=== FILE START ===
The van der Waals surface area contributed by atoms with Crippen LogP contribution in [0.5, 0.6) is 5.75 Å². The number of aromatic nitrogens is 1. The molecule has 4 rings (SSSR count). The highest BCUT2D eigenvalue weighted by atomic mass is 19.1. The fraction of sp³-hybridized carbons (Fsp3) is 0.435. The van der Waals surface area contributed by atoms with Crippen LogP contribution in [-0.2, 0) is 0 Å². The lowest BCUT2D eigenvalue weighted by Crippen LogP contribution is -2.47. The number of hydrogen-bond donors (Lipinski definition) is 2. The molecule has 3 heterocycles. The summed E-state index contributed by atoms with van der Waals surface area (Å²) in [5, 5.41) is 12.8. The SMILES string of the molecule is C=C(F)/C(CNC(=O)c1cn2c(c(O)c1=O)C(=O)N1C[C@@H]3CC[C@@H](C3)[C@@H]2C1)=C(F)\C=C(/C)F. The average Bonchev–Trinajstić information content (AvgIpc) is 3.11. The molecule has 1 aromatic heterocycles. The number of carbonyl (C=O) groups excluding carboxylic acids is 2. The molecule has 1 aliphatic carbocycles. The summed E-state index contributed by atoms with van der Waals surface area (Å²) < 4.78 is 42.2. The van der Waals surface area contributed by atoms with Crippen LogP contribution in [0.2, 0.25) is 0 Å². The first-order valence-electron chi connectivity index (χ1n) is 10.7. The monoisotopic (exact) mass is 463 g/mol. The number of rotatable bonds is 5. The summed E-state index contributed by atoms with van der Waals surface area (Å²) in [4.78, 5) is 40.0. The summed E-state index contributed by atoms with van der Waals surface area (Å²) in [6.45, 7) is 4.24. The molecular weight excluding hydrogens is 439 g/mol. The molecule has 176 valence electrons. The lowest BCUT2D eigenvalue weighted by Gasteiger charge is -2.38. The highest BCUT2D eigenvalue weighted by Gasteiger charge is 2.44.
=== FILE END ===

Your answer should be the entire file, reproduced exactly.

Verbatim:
The van der Waals surface area contributed by atoms with Crippen LogP contribution in [0.5, 0.6) is 5.75 Å². The number of aromatic nitrogens is 1. The molecule has 4 rings (SSSR count). The highest BCUT2D eigenvalue weighted by atomic mass is 19.1. The fraction of sp³-hybridized carbons (Fsp3) is 0.435. The van der Waals surface area contributed by atoms with Crippen LogP contribution in [-0.2, 0) is 0 Å². The lowest BCUT2D eigenvalue weighted by Crippen LogP contribution is -2.47. The number of hydrogen-bond donors (Lipinski definition) is 2. The molecule has 3 heterocycles. The summed E-state index contributed by atoms with van der Waals surface area (Å²) in [5, 5.41) is 12.8. The SMILES string of the molecule is C=C(F)/C(CNC(=O)c1cn2c(c(O)c1=O)C(=O)N1C[C@@H]3CC[C@@H](C3)[C@@H]2C1)=C(F)\C=C(/C)F. The average Bonchev–Trinajstić information content (AvgIpc) is 3.11. The molecule has 1 aromatic heterocycles. The number of carbonyl (C=O) groups excluding carboxylic acids is 2. The molecule has 1 aliphatic carbocycles. The summed E-state index contributed by atoms with van der Waals surface area (Å²) < 4.78 is 42.2. The van der Waals surface area contributed by atoms with Crippen LogP contribution in [0.2, 0.25) is 0 Å². The first-order valence-electron chi connectivity index (χ1n) is 10.7. The monoisotopic (exact) mass is 463 g/mol. The number of rotatable bonds is 5. The summed E-state index contributed by atoms with van der Waals surface area (Å²) in [4.78, 5) is 40.0. The summed E-state index contributed by atoms with van der Waals surface area (Å²) in [6.45, 7) is 4.24. The molecular weight excluding hydrogens is 439 g/mol. The molecule has 176 valence electrons. The lowest BCUT2D eigenvalue weighted by Gasteiger charge is -2.38. The highest BCUT2D eigenvalue weighted by Gasteiger charge is 2.44.